Brad Jacobs, MD, MPH


  1. Hurley D. Evidence-Based Standards Should Apply to Dietary Supplements, Too. MedGenMed. 2007;9:23. Available at: Accessed September 6, 2007.

  2. Shah SA, Sander S, White CM, Rinaldi M, Coleman CI. Evaluation of echinacea for the prevention and treatment of the common cold: a meta-analysis. Lancet Infect Dis. 2007;7:473-480.

  3. Reginster JY, Deroisy R, Rovati LC, et al. Long-term effects of glucosamine sulphate on osteoarthritis progression: a randomised, placebo-controlled clinical trial. Lancet. 2001;357:251-256.

  4. Pavelka K, Gatterova J, Olejarova M, Machacek S, Giacovelli G, Rovati LC. Glucosamine sulfate use and delay of progression of knee osteoarthritis: a 3-year, randomized, placebo-controlled, double-blind study. Arch Intern Med. 2002;162:2113-2123.

  5. Poolsup N, Suthisisang C, Channark P, Kittikulsuth W. Glucosamine long-term treatment and the progression of knee osteoarthritis: systematic review of randomized controlled trials. Ann Pharmacother. 2005;39:1080-1087.

  6. Towheed TE, Maxwell L, Anastassiades TP, et al. Glucosamine therapy for treating osteoarthritis. Cochrane Database Syst Rev. 2005;(2):CD002946.

Author's Response:

I received dozens of personal email messages in response to my editorial, including many, like 2 of the letters published above, from people who work for the dietary supplement industry. I welcome the chance to respond.

Dr. Fabricant's letter distorts both the details and gist of my editorial. Nowhere did I write that dietary supplements have no benefit; such a broad statement about an array of substances including vitamins and minerals would be ridiculous on its face. Nor did I write, as Dr. Fabricant suggested through selective quotation, that no major medical group or government agency has recommended the use of any dietary supplement. Rather, I wrote that no such group or agency has recommended the use of multivitamins "for otherwise healthy children or adults." I remain unaware of any that does.

Dr. Fabricant repeats the mistake of many in the supplement industry in suggesting that the Journal of the American Medical Association has a "policy" on vitamins, or that it reversed that policy by offering its own recommendation on taking a multivitamin. The article cited by Dr. Fabricant was published in 2002, written by 2 physicians who believed then that taking a daily multivitamin was "prudent" for all adults. That recommendation, however, is not supported by an exhaustive review of the evidence conducted by the NIH State-of-the-Science Conference on Multivitamin/Mineral Supplements and Chronic Disease Prevention, published on September 5, 2006, in the Annals of Internal Medicine. The conference panel concluded that "the present evidence is insufficient to recommend either for or against the use of MVMs by the American public to prevent chronic disease."[1]

This is not the proper forum for discussing my essay in The New York Times. As to my Medscape editorial's reference to the 1.6 million reports received by the American Association of Poison Control Centers related to the use of supplements, I shall leave it to the reader to judge whether the resulting 251,799 hospitalizations are "evidence for potential harmfulness."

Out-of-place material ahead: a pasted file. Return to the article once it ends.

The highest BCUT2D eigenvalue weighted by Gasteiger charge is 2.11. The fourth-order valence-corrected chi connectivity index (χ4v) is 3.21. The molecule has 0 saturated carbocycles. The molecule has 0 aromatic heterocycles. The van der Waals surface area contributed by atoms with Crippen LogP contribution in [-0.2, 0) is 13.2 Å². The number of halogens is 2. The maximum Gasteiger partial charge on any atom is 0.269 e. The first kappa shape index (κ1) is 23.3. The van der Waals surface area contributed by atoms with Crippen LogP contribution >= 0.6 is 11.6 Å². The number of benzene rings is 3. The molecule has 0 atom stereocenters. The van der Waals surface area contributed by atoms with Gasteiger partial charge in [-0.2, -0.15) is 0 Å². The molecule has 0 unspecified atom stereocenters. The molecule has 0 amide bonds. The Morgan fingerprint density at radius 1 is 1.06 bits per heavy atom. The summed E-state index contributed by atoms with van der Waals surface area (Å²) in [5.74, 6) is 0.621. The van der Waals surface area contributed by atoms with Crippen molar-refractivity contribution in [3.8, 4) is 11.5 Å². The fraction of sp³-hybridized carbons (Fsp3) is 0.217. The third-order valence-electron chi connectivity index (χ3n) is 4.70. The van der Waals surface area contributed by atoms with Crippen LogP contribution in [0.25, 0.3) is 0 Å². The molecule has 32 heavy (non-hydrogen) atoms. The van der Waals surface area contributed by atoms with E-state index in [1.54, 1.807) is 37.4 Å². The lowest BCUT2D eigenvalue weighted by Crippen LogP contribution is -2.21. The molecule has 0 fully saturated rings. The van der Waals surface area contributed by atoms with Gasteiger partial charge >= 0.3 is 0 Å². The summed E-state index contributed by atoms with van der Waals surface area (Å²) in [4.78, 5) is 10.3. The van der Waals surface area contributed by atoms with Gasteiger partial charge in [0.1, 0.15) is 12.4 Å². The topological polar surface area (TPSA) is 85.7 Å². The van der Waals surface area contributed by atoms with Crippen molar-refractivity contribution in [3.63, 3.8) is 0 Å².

I enjoyed Mr. Hendriksen's use of the stock phrase from supplement advocates about the "thousands of years" of benefit such products have supposedly provided. I agree with him, of course, that historical usage can be an important guide to the investigation of potential therapeutics, but maintain that only those proved safe and effective in clinical trials be offered for sale to the public.

Dr. Driscoll seems to be calling for a return to the good old days of "patent medicines," on the premise that such patents could help to fund research on dietary supplements. Yet thousands of studies have already been published in leading peer-reviewed journals on all of the popular herbs, vitamins, and minerals, most of them by independent academics. My editorial, after all, called on physicians to examine this existing and ever-growing evidence base before they recommend supplements to their patients.

Dr. Jacobs's thoughtful letter is correct in pointing out that many well-designed, peer-reviewed studies have found significant benefits in echinacea and glucosamine, just as many studies have found benefits in Vioxx. The handful of major studies cited in my 351-word editorial were hardly meant to be an exhaustive review. But evidence-based recommendations must rely on a review of all the evidence, and any drug with the inconsistent findings reached by studies of echinacea and glucosamine would have little hope of winning approval by the FDA.

For at least a cursory review of the evidence on many popular supplements, I would encourage any interested reader to check out the National Center for Complementary and Alternative Medicine's Web site at I remain proud of my book, Natural Causes, and the review it received in The New England Journal of Medicine.[2]

Dan Hurley
Freelance Medical Reporter
New Jersey


  1. National Institutes of Health State-of-the-Science Conference Statement: Multivitamin/Mineral Supplements and Chronic Disease Prevention. Ann Intern Med. 2006;145:364-371. Available at: Accessed October 25, 2007.

  2. Book review: Natural Causes: Death, Lies, and Politics in America's Vitamin and Herbal Supplement Industry. N Engl J Med. 2007;356:2659. Available at: Accessed October 25, 2007.